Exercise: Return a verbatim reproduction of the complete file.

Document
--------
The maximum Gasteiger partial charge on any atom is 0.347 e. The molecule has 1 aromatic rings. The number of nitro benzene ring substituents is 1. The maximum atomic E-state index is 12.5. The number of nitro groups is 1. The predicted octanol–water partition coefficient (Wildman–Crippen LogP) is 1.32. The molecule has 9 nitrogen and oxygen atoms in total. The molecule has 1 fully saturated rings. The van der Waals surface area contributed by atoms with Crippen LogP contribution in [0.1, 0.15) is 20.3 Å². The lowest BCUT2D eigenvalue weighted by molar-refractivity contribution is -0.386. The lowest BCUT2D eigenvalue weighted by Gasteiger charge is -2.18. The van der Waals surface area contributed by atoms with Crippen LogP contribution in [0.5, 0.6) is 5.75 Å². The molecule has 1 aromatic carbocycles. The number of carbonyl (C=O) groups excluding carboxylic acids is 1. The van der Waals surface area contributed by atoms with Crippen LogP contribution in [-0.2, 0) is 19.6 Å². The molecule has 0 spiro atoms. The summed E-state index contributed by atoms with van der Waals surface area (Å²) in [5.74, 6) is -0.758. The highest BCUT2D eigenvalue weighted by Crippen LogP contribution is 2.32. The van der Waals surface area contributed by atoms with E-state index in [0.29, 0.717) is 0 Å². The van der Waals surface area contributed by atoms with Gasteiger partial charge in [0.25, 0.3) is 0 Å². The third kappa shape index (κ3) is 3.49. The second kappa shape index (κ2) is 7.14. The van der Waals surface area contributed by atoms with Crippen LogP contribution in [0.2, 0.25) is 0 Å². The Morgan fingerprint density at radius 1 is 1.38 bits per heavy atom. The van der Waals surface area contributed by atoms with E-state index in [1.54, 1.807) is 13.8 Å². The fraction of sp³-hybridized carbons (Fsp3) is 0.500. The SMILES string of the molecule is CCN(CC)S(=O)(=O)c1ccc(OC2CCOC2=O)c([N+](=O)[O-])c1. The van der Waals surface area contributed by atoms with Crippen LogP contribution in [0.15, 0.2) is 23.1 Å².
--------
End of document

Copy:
The maximum Gasteiger partial charge on any atom is 0.347 e. The molecule has 1 aromatic rings. The number of nitro benzene ring substituents is 1. The maximum atomic E-state index is 12.5. The number of nitro groups is 1. The predicted octanol–water partition coefficient (Wildman–Crippen LogP) is 1.32. The molecule has 9 nitrogen and oxygen atoms in total. The molecule has 1 fully saturated rings. The van der Waals surface area contributed by atoms with Crippen LogP contribution in [0.1, 0.15) is 20.3 Å². The lowest BCUT2D eigenvalue weighted by molar-refractivity contribution is -0.386. The lowest BCUT2D eigenvalue weighted by Gasteiger charge is -2.18. The van der Waals surface area contributed by atoms with Crippen LogP contribution in [0.5, 0.6) is 5.75 Å². The molecule has 1 aromatic carbocycles. The number of carbonyl (C=O) groups excluding carboxylic acids is 1. The van der Waals surface area contributed by atoms with Crippen LogP contribution in [-0.2, 0) is 19.6 Å². The molecule has 0 spiro atoms. The summed E-state index contributed by atoms with van der Waals surface area (Å²) in [5.74, 6) is -0.758. The highest BCUT2D eigenvalue weighted by Crippen LogP contribution is 2.32. The van der Waals surface area contributed by atoms with E-state index in [0.29, 0.717) is 0 Å². The van der Waals surface area contributed by atoms with Gasteiger partial charge in [0.25, 0.3) is 0 Å². The third kappa shape index (κ3) is 3.49. The second kappa shape index (κ2) is 7.14. The van der Waals surface area contributed by atoms with Crippen LogP contribution in [0.2, 0.25) is 0 Å². The Morgan fingerprint density at radius 1 is 1.38 bits per heavy atom. The van der Waals surface area contributed by atoms with E-state index in [1.54, 1.807) is 13.8 Å². The fraction of sp³-hybridized carbons (Fsp3) is 0.500. The SMILES string of the molecule is CCN(CC)S(=O)(=O)c1ccc(OC2CCOC2=O)c([N+](=O)[O-])c1. The van der Waals surface area contributed by atoms with Crippen LogP contribution in [0.15, 0.2) is 23.1 Å².